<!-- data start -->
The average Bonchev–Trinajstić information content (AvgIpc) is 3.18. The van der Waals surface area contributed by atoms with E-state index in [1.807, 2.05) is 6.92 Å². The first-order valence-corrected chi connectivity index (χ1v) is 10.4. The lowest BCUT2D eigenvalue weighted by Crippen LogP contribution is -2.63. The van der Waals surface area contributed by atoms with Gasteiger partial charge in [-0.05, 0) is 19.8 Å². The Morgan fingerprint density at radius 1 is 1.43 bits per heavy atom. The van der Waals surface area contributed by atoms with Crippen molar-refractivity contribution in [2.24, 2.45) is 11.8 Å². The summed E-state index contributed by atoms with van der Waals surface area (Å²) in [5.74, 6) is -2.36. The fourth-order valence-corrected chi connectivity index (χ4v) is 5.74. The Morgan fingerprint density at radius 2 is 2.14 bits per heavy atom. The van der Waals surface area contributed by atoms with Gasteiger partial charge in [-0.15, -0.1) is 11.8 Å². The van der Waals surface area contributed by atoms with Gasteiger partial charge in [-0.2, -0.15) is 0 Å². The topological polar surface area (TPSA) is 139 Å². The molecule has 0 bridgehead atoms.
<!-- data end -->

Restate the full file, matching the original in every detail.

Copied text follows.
The average Bonchev–Trinajstić information content (AvgIpc) is 3.18. The van der Waals surface area contributed by atoms with E-state index in [1.807, 2.05) is 6.92 Å². The first-order valence-corrected chi connectivity index (χ1v) is 10.4. The lowest BCUT2D eigenvalue weighted by Crippen LogP contribution is -2.63. The van der Waals surface area contributed by atoms with Gasteiger partial charge in [-0.05, 0) is 19.8 Å². The Morgan fingerprint density at radius 1 is 1.43 bits per heavy atom. The van der Waals surface area contributed by atoms with Crippen molar-refractivity contribution in [2.24, 2.45) is 11.8 Å². The summed E-state index contributed by atoms with van der Waals surface area (Å²) in [5.74, 6) is -2.36. The fourth-order valence-corrected chi connectivity index (χ4v) is 5.74. The Morgan fingerprint density at radius 2 is 2.14 bits per heavy atom. The van der Waals surface area contributed by atoms with Gasteiger partial charge in [-0.15, -0.1) is 11.8 Å². The van der Waals surface area contributed by atoms with Gasteiger partial charge in [-0.2, -0.15) is 0 Å². The topological polar surface area (TPSA) is 139 Å². The molecule has 0 bridgehead atoms.